The PTD traveled to America with the English colonists, who were, at the time, subjects of the Crown and ruled by English common law. (19) As colonies settled and began to self-govern, the PTD evolved independently within each jurisdiction. (20) This evolution continued through the Declaration of Independence (21) and ratification of the United States Constitution. (22) As new states joined the union, the PTD spread through ownership of the beds of navigable waters via the court-made yet constitutionally-based equal footing doctrine. (23) Therefore, the parameters of the PTD are varied. Most states base their PTD on the Supreme Court's ruling in Illinois Central Railroad Co. v. Illinois (24):

      It is the settled law of this country that the ownership of and dominion and sovereignty over lands covered by tide waters, within the limits of the several States, belong to the respective States within which they are found, with the consequent right to use or dispose of any portion thereof, when that can be done without substantial impairment of the interest of the public in the waters, and subject always to the paramount right of Congress to control their navigation so far as may be necessary for the regulation of commerce with foreign nations and among the States. (25) Typically, courts characterize the PTD as a common law doctrine, (26) perhaps due to its English origins; (27) however, the nature of the doctrine as a trust requires some judicial oversight. (28) A constitutional PTD allows courts to adopt a supervisory role that cannot be displaced by statute. (29) Therefore, a constitutional PTD allows the doctrine to function as a true trust--"the right, enforceable solely in equity, to the beneficial enjoyment of property to which another person holds the legal title; a property interest held by one person (the trustee) at the request of another (the settlor) for the benefit of a third party (the beneficiary)." (30) A court sitting in equity, therefore, may ensure the people's beneficial enjoyment of public trust resources despite legal title ownership in the state or a private transferee.

    2. The PTD in State Constitutions

      A constitutional PTD ensures equitable enforcement of a state's fiduciary obligations. (31) A traditional trust includes:

      (1) a trustee, who holds the trust property and is subject to duties to deal with it for the benefit of one or more others; (2) one or more beneficiaries, to whom and for whose benefit the trustee owes the duties with respect to the trust property; and (3) trust property, which is held by the trustee for the beneficiaries. (32) Trusts are judicially enforceable. (33) Explicit "terms of the trust" facilitate judicial enforcement. (34) Constitutional provisions ensure enforceability, because the legislature cannot easily displace them, (35) and they provide governing principles by adopting substantive values.

      The PTD, as embodied in state constitutions, typically appears in one of three forms: 1) an assertion of state ownership, public navigation rights, or fishery rights, (36) 2) a conservation policy, (37) and/or 3) a recognition of individual rights to a healthful environment. (38) The provisions in the first category are often the oldest, aiming to protect interests that were pressing in colonial or pre-industrial America. (39) The second and third categories often appear in constitutions ratified or amendments adopted in the mid-twentieth century, as resource depletion and public health concerns emerged into the political arena. (40) Some constitutional provisions do not fit neatly into one of the above categories, but otherwise clearly invoke the PTD. (41)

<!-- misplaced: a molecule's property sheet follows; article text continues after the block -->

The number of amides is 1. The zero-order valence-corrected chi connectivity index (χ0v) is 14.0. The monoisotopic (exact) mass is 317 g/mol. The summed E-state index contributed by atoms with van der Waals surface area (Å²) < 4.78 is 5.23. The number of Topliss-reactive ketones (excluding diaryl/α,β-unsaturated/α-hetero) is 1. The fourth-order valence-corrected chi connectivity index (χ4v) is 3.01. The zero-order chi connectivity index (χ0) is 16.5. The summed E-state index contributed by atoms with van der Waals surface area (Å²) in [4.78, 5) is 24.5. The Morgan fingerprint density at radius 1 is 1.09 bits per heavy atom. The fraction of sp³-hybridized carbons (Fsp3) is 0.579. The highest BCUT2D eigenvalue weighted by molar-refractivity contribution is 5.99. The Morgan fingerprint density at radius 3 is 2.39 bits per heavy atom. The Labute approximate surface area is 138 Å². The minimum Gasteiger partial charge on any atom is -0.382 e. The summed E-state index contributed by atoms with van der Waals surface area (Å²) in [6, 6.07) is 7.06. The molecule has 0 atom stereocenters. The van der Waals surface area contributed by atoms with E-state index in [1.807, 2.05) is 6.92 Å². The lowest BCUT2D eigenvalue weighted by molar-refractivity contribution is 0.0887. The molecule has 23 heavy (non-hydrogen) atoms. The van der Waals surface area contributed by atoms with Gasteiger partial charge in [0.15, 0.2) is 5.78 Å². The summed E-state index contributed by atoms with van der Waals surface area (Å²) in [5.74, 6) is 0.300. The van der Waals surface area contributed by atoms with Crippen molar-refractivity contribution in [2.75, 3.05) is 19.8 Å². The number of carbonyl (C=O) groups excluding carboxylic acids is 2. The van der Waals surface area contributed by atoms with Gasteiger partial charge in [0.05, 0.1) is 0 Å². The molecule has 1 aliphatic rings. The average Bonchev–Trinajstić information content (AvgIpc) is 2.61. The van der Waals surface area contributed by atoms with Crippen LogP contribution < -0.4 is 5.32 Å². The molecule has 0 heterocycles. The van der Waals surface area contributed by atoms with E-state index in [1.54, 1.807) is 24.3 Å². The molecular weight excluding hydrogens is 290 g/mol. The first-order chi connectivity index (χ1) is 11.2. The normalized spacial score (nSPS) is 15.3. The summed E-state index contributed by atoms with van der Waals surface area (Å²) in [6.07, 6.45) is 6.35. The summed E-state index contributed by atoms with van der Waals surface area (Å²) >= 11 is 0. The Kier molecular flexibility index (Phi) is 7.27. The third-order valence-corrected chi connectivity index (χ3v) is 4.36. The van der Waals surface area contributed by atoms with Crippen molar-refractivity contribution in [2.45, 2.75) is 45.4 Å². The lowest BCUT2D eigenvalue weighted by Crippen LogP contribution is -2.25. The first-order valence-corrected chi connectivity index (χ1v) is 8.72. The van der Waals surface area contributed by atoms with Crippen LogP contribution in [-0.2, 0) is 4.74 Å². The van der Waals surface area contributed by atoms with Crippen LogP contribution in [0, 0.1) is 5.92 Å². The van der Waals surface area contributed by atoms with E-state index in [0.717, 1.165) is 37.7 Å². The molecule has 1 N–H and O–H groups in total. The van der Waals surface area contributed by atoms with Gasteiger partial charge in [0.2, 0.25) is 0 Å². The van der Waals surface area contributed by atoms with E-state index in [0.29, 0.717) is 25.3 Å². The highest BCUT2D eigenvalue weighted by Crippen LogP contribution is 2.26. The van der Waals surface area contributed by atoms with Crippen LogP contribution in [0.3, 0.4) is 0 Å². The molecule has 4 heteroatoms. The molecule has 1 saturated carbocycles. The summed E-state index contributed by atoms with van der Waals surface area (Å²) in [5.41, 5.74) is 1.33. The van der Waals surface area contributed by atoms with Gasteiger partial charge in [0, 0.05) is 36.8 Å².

In recent years, constitutional PTD jurisprudence has come roaring to life. Courts are reaffirming their role as the ultimate authority in interpreting constitutional public trust duties. This section provides a survey of three notable states--Hawaii, Pennsylvania, and Washington--all of which have renewed interpretations of the PTD via their constitutions.

    1. Hawaii

      Before Hawaii was a state, it was a kingdom. (42) The founder of the kingdom, Kamehameha I, held Hawaii's natural resources in trust for the people. (43) In 1973, the Supreme Court of Hawaii recognized the PTD as applicable to all water resources based on a sovereign reservation made during the Great Mahele of 1848. (44) After statehood, but prior to Hawaii's 1978 Constitutional Convention, the Supreme Court of Hawaii recognized the PTD as applied to land below the high-water mark. (45) On November 7, 1978, Hawaii ratified a new constitution that included substantial public trust language. (46) For example, Article XI, section 1 of Hawaii's Constitution states:

      For the benefit of present and future generations, the State and its political subdivisions shall conserve and protect Hawaii's natural beauty and all natural resources, including land, water, air, minerals and energy sources, and shall promote the development and utilization of these resources in a manner consistent with their conservation and in furtherance of the...